Was Eva Standish a complainer? Sheesh. When Beth was renovating the condo unit Adrianna now rented, hadn’t Eva Standish complained about the smell of paint and the noise of the power tools? When a nice computer guy lived there, didn’t Eva grumble about the young man coming in late at night? Adrianna said Eva left notes comprised of crazy predictions about how soon she would marry her boyfriend, when she might have a terrible bicycle accident, or even how a pretty girl like her might be kidnapped by some evil man she wouldn’t suspect—notes Adrianna laughed about and threw away. Now Eva complained about the pet. Well, the best bet was to find out at once what was going on with Psycho Cat, the unpredictable cat that seemed to have a sixth sense.
Erratic as a funnel cloud better described the feline. Adrianna Knells, Beth’s tenant and also her step-niece, could set the whole family rolling on the floor at family gatherings with her stories about Sylvester, dubbed Psycho Cat early on. How he could be sweet and lovable to visitors one minute and then attack with his claws bared the next, sleep without moving for hours and then charge around the apartment knocking over lamps and vases for half an hour, jump into a bathtub full of water while his unsuspecting owner was in it, and undertake any variety of other crazy antics. Maybe the yowling was merely a result of one of the cat’s moods.
Only a few blocks north of Brookside on her midtown walking trail, Beth turned and caught the toe of her running shoe on a crack. She almost fell, but only almost. She headed toward the condo building. On the way, she called Adrianna’s cell phone but got no answer. After sending a text message that she was going to check on the cat, she followed the trail past the cafés and shops of Brookside. In ten minutes, Beth stood under the awning at the entrance to the ten-story building, becoming dizzy with the sweet aroma of the blooming red azaleas and violet lilacs that bordered each side. Before she could find her front door key, Chuck, the hunky security guard, opened the door for her, greeted her with familiarity, and recorded her visit.
“Hey, Chuck,” said Beth. “I’ve got to take care of something up in my rental, but when I come back down I want to find out how your family is doing.”
Beth wanted to linger long enough to have a little chat with Chuck as usual. This time, however, she felt obligated to get up there and find out about the cat. Without thinking, she took the stairs to the sixth floor—another way she jammed exercise into her daily routines. However, she sprinted up the stairs at such a rapid pace she stumbled and fell rounding the corner on the third landing.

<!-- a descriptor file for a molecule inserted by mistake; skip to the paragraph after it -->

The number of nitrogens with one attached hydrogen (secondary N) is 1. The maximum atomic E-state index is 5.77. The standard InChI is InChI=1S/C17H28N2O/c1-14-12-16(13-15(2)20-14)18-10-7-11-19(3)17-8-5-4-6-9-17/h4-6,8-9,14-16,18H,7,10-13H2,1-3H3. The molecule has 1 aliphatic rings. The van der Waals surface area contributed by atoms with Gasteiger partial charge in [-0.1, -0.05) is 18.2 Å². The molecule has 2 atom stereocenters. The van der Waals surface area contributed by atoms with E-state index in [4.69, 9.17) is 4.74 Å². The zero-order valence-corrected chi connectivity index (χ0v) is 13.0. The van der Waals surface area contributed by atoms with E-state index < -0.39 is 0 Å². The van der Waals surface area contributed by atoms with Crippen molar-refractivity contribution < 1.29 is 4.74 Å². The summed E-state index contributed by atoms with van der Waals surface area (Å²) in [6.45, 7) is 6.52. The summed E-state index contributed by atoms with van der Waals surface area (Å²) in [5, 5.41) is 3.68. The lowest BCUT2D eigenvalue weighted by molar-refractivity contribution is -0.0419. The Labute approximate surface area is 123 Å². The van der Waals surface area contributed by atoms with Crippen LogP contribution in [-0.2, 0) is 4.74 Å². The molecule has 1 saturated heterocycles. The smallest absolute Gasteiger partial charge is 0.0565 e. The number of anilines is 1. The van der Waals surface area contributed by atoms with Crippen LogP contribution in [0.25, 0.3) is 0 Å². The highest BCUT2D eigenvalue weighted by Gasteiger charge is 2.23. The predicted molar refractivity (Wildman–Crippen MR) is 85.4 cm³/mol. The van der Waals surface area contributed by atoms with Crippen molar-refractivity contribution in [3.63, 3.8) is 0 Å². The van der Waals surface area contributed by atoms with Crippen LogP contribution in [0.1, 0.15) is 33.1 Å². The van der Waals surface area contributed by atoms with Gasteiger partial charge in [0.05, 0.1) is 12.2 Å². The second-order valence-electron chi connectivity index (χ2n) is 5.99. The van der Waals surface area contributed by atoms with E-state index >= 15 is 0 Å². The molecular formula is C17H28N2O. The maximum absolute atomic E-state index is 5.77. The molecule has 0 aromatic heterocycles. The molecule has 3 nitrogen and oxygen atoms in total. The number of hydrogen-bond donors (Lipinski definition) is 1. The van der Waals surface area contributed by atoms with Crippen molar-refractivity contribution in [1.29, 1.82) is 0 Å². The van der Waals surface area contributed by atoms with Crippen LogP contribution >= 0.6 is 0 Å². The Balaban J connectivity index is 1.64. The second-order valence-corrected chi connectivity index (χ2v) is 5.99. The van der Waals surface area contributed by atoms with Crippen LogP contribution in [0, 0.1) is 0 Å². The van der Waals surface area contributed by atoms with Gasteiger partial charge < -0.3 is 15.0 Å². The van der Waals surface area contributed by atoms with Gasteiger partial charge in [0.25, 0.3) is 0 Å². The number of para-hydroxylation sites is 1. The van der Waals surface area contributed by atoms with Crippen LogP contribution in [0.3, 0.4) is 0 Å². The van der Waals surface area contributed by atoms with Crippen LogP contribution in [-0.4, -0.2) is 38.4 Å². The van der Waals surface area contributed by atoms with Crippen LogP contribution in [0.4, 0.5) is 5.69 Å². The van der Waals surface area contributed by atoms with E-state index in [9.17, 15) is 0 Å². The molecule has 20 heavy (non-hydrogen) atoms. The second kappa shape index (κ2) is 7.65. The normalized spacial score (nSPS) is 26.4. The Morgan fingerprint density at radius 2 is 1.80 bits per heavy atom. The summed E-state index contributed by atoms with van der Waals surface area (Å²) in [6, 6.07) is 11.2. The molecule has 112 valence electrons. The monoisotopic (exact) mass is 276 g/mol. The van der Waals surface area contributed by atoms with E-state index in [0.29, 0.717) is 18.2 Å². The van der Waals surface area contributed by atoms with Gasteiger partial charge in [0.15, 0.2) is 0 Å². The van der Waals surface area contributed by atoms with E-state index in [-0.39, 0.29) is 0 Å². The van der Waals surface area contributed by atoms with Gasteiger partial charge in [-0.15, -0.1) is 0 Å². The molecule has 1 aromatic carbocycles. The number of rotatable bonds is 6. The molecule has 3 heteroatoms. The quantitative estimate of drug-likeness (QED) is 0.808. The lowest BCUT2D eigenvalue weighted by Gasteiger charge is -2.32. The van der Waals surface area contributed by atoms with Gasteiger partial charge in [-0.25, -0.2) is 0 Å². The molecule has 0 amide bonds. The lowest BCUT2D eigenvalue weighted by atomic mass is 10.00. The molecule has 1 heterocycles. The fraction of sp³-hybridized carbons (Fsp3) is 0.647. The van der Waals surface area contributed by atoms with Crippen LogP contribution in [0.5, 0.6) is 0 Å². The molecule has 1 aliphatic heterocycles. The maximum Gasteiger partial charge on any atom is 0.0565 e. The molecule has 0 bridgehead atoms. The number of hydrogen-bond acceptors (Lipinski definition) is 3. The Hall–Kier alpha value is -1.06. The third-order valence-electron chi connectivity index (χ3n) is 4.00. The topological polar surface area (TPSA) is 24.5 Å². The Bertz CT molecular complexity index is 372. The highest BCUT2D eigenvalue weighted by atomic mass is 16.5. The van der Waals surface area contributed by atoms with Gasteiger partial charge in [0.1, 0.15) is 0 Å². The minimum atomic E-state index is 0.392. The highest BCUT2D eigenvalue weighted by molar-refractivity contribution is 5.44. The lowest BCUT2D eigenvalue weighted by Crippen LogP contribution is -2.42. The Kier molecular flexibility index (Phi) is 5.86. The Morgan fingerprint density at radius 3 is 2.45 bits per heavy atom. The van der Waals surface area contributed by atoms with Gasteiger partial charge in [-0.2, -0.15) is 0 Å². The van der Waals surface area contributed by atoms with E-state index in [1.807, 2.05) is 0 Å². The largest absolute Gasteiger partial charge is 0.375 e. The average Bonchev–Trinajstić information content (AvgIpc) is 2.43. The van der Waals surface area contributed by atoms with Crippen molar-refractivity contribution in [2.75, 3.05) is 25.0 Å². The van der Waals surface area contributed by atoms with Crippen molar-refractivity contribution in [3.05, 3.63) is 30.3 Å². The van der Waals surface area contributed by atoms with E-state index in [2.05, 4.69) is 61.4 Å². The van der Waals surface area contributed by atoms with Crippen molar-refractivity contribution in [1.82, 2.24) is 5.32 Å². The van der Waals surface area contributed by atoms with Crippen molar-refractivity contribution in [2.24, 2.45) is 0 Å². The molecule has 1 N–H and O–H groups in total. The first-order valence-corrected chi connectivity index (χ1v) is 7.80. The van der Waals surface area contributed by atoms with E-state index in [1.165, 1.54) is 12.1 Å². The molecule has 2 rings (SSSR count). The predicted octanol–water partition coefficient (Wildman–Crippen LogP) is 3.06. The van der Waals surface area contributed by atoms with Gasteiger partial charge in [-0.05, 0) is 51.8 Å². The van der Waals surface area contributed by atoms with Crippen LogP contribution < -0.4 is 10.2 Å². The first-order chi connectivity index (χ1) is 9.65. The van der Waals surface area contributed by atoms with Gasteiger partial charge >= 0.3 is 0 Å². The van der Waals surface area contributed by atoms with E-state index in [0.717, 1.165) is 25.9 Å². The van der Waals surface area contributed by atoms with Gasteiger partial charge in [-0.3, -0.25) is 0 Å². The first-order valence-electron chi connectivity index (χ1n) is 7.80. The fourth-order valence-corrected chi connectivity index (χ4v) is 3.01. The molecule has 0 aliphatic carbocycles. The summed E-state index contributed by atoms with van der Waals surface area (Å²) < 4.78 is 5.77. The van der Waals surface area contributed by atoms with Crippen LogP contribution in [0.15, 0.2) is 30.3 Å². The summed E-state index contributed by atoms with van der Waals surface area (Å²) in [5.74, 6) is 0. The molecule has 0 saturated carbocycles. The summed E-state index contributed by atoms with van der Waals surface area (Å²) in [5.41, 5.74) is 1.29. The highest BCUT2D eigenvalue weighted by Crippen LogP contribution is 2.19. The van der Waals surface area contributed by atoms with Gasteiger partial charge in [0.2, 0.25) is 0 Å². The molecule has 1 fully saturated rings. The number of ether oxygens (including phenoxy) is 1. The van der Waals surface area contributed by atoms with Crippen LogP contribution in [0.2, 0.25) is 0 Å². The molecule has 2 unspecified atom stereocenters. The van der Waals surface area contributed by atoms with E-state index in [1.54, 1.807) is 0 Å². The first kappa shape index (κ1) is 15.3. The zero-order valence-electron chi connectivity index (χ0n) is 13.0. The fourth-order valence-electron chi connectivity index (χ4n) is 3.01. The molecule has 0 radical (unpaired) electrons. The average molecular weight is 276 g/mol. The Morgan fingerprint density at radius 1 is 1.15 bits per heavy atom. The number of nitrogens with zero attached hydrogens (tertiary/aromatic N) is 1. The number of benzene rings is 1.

“Ow! What a klutz.” she said out loud. Why did she do this to herself—rush up here so fast she could have killed herself because of the convoluted whim of Adrianna’s neighbor? She knew why. She always went out of her way to avoid conflict, to appease people. Beth continued up the steps at a slower pace, favoring her skinned knee.
The yowling became audible as soon as she stepped into the sixth floor hallway. She unlocked the condo door with her landlady key, peeked inside, and came to a dead stop. Her step-niece’s usually clean neat apartment now smelled like a dirty litter box. Papers, pictures, and pillows littered the floor. Psycho Cat went bonkers when she entered, exploded toward her, hissed when she reached down to pet him, and then tried to climb her leg. She put her arms around the seventeen-pound, yellow, tiger-striped kitty and hefted him to her shoulder in an attempt to pacify him. Beth’s soothing had little effect, and he continued his plaintive meow.
When she put him down, Psycho Cat darted toward his food and water bowls in the kitchen. They were both quite empty. Beth filled the water bowl and then found the expensive cat food Adrianna preferred and poured a bunch of it into a hand-painted blue ceramic cat dish. Psycho Cat chowed down, lapped up some water, and finished by licking his chops and then his paws in prissy cat fashion. The litter box in the bathroom was foul, and it took a while to find clean-up supplies. After she scooped the box, added clean litter, and sprayed the condo with some air freshener, the atmosphere improved, as did Psycho Cat’s manner. In fact, he rubbed around her legs and purred so loud she thought Eva Standish might start complaining again.
Finally, after giving the kitty what she hoped was a reassuring pat, Beth determined to give the condo a thorough inspection. As the landlady of several properties, she normally respected her tenants’ privacy. If she, or she and her self-taught handy-man hubby, Arnie, had to go into one of the rental units to do some repair work, she would glance around and admire or disdain the decorating and housekeeping. The tidiness, especially, caught her eye because she knew how hard it was to clean a filthy apartment in order to rent it again after a tenant moved out.
This condo was different. Beth had been here several times for friendly visits, because Adrianna was her sister Meg’s step-daughter. Since childhood, Adrianna had known her as Aunt Beth and her children as cousins. Adrianna kept her one-bedroom apartment very clean and as well decorated as a twenty-seven-year-old single could afford.
Now why would she suddenly leave her cat alone so long that he would wreck the place? When she went on a vacation or a business trip, Adrianna always put her step-mom in charge of the kitty. Adrianna’s step-mother, Beth’s sister Meg Knells, had raised Adrianna and was more of a real mom than Adrianna’s birth mother, who hadn’t raised her daughter since Adrianna was about three years old.
It was ten-thirty in the morning. Meg would be at school where she taught social studies to middle school students. Since Beth had received no reply to her text message to Adrianna, she called Meg’s cell phone, knowing Meg checked her messages around noon when she had time. “Meg, call me on my cell phone, please. Nothing to worry about, but I need to ask you about Adrianna’s cat.” That wasn’t much information, but she guessed it would be enough to get a return call.
Meanwhile, what would Beth do about Psycho Cat? She picked him up. He nuzzled her ear and started purring again. There was no doubt the kitty had been left alone for several days. Beth realized she would feel bad setting the appreciative kitty down, and she couldn’t walk out and leave him there alone. Maybe she should carry him the short distance to her house. That might also avert another call from the irritated condo neighbor, Eva Standish. Beth could hand the cat over to her sister or, better yet, to Adrianna later this afternoon.
Eva Standish opened her door a crack while Beth was shuffling her load of cat and cat paraphernalia in order to lock up. Beth turned her head toward the opening and glimpsed Eva raise a shaggy eyebrow before she yanked the door closed with her tiny wrinkled hand.